Yasushi Kawakami, Chairperson of the Niigata Guide-Interpreter Association, says, “Nearly 95% of all Japan-made tableware sold in the country today is made in Tsubame-Sanjo. And many products produced here are used internationally as well—like the silverware used at the Nobel laureate dinner, and the monument outside the main stadium at the 2012 London Olympics.” With achievements of this caliber, one might expect Tsubame-Sanjo to be filled with giant factories and assembly lines. In actuality though, there are still many companies producing products by hand and utilizing traditional techniques.

Artisans use a variety of hammers and anvils of different shapes and sizes to stretch copper into shape and bring their designs to life. Photo by Gyokusendo.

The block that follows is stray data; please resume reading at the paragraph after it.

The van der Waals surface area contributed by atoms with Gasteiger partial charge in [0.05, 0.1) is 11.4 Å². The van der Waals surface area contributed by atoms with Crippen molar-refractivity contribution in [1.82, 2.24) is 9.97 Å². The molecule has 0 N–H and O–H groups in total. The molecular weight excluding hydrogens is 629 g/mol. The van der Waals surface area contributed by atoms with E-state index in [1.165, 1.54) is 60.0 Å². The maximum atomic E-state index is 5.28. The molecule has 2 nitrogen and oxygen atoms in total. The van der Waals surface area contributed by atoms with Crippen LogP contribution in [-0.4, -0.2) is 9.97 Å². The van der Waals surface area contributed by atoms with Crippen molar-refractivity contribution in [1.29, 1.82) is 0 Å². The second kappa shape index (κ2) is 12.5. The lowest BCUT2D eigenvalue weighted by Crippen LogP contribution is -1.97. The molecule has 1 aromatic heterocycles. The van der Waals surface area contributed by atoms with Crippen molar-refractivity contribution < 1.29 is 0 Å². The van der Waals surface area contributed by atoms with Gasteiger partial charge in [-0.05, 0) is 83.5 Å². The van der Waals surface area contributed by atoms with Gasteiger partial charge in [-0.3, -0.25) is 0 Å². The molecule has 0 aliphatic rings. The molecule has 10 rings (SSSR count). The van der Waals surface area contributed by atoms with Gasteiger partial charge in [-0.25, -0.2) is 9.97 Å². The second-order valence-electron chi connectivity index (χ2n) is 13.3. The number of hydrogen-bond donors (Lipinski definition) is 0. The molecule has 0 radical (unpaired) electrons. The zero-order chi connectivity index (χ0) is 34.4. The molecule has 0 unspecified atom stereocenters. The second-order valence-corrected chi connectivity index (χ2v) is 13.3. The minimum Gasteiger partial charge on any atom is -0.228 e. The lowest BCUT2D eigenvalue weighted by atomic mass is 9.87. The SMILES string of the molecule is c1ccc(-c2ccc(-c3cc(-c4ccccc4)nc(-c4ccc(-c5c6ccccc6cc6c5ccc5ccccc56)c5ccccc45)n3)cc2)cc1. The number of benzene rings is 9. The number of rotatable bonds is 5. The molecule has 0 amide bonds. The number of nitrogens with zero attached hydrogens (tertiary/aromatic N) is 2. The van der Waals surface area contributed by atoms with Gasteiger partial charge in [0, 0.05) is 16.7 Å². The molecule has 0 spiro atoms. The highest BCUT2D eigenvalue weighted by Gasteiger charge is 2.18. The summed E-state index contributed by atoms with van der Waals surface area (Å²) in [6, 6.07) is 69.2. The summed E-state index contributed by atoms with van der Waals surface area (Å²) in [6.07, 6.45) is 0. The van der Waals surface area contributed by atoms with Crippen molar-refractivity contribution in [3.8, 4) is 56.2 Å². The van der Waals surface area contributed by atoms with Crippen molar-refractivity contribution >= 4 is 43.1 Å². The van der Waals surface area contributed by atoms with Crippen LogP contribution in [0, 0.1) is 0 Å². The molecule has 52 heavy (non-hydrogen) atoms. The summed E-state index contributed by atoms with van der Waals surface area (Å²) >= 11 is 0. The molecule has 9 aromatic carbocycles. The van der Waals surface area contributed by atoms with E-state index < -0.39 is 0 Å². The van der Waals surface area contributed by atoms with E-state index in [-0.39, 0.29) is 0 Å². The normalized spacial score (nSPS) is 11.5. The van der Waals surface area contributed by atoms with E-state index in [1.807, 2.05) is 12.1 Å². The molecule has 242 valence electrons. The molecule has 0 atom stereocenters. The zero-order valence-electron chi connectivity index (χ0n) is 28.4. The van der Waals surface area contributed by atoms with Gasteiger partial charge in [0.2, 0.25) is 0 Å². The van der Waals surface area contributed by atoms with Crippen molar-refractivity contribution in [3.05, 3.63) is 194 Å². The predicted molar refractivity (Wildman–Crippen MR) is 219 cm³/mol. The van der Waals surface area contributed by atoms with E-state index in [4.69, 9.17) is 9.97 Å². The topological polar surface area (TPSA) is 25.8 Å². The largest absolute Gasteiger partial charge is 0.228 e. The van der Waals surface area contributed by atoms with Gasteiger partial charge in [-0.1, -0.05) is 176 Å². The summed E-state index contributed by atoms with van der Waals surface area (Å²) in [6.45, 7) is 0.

Keeping traditions alive

A prime example of a company still crafting each piece by hand is Gyokusendo. Founded in 1816, Gyokusendo specializes in producing tsuiki copperware using traditional hand-hammered techniques. Gyokusendo is one of a number of companies that participate in the Tsubame-Sanjo Open Factory system, in which visitors are allowed to set foot into the factories to see with their own eyes how the products are produced. “The experience of being physically in the workspace, without glass panels or doors, hearing the metal clang, feeling the heat of the fire, texture of the copper—all of that—is a moment where people can glimpse the ordinary day that our artisans inhabit,” says Matthew Headland, International Relations and Initiatives Representative at Gyokusendo. He adds, “Naturally, when you come to use our copperware, you tend to slow down, take your time, and ultimately enjoy that time a bit more.”